Something I perpetually struggle with: balance.
How do I balance reading and writing? Schoolwork and blogging? Studying and getting the right amount of sleep?
And the thing on my mind most lately, how do I balance worrying about how my writing is turning out and letting it go completely?
This story really begins on Friday. I was straightening my hair (as anyone with curly hair knows, this is no joke) and wanted something to do while I worked away. I don’t know how many of you know about Ted Talks, but basically they are 20 minute long educational lectures. Except they are very, very interesting. On a whim, I searched for Ted Talks on writing and clicked on one by Elizabeth Gilbert. Some of y’all that have been here since this blog began might remember my review of Eat, Pray, Love by her. I hated it. But as it turns out, she is a charasmatic public speaker and has some really interesting points to bring up in this particular talk. Here‘s the talk. I highly recommend you watch it, even if you aren’t a writer or creative-oriented person.
If you don’t have time, Elizabeth basically talks about writing and creativity. Why is it that writers in particular have a history of being mentally unstable? So many writers in history were undone by their gifts. Why is this? Why do writers feel so much crushing pressure that sometimes they will put writing away forever? What is it about creative people that gives us that reputation?
Elizabeth looks back in history to the Ancient Greece and Rome, where some of history’s greatest philosophers, artists, and writers came from. Back then, the view of the arts was much different. People believed that everyone creative had a genius, who lived in their studio wherever they worked and helped them with their work. They were separate from the human, and it was very freeing to be creative during this time period. If you failed, it wasn’t entirely your fault. If you succeeded, it wasn’t entirely your doing, either. And then along came the Renaissance, which was the beginning of people calling a person a genius instead of having a genius. That was the beginning of the end, you could say. After that, it was even harder than it would be in the first place to be creative. Being called a genius puts an enormous amount of pressure on a single person.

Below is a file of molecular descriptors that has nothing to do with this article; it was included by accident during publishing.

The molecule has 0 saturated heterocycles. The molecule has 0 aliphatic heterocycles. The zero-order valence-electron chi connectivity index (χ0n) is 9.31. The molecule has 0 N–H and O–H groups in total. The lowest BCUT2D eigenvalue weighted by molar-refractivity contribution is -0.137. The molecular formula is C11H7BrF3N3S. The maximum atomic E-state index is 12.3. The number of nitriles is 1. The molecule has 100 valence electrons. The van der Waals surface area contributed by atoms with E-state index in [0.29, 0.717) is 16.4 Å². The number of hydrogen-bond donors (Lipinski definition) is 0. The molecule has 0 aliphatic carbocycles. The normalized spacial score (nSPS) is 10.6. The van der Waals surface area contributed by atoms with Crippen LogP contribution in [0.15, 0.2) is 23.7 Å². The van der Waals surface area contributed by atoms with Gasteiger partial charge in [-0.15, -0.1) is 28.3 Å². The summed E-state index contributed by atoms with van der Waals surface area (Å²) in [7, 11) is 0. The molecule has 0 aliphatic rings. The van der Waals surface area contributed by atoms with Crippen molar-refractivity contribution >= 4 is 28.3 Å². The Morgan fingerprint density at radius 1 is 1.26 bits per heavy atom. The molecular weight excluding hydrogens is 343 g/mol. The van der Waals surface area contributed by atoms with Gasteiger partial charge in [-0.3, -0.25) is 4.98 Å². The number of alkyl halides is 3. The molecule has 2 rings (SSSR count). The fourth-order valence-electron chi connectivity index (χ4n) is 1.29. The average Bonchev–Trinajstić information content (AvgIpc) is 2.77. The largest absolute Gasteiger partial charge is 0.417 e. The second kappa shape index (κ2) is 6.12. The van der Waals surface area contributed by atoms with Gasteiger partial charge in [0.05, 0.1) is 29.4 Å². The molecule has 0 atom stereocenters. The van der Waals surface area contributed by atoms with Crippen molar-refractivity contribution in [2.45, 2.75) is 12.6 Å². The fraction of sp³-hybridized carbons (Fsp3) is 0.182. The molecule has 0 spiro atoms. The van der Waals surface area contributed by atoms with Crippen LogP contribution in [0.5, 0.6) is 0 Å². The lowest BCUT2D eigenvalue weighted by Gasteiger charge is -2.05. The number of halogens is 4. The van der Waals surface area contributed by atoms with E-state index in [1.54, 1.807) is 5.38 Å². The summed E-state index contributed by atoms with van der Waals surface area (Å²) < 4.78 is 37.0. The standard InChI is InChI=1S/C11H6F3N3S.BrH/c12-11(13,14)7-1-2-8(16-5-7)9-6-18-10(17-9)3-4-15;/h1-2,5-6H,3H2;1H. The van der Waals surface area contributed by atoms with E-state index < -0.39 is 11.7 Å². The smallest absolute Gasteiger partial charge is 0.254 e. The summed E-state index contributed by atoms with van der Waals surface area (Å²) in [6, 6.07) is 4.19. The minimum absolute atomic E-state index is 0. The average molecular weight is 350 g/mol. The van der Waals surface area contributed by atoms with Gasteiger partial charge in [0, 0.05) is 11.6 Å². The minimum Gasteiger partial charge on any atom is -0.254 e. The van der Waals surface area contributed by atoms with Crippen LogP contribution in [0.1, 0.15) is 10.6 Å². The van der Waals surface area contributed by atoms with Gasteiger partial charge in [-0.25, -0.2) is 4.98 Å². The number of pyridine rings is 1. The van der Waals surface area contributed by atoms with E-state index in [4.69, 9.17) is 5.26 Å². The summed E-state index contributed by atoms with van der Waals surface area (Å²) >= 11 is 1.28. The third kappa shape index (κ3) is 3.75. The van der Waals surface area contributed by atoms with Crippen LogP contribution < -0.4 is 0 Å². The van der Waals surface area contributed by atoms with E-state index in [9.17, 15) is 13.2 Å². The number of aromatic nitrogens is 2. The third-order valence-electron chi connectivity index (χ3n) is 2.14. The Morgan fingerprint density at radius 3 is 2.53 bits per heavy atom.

The point is, balance is hard to achieve. We have to remember that, as writers, it’s completely normal for us to doubt ourselves and feel like we’ll never find the words for the story that’s in our heads. We all feel this way, the paranoia of having characters’ entire existence in your hands and wanting to do justice to their story. You aren’t alone in this. Just try to let it out of your hands.
Try thinking about each writer as a pen. (haha nice analogy, right?) A pen has extraordinary possibilities, you can write or draw almost anything with it. But only so much ink can flow out of the tiny nib at a time. You can press down on paper really hard, but that isn’t going to make the ink flow any faster.
As Elizabeth suggests, let us celebrate those who have the guts to write, paint, draw, sculpt, film, and every other thing of beauty. It takes as much determination as it does talent to be successful creatively. And let’s remember that success is self-defined: no one can tell you that you aren’t successful if you’ve passed your own goals.
Fight that voice in your head that says you aren’t good enough. Kick and scratch and whatever you do, don’t give up. If you need to trunk one project or a dozen, that’s ok. But don’t ever stop completely.
In the beautiful words of Tahereh Mafi:
“we write every day, we fight every day, we think and scheme and dream a little dream every day. manuscripts pile up in the kitchen sink, run-on sentences dangle around our necks. we plant purple prose in our gardens and snip the adverbs only to thread them in our hair. we write with no guarantees, no certainties, no promises of what might come and we do it anyway. this is who we are.”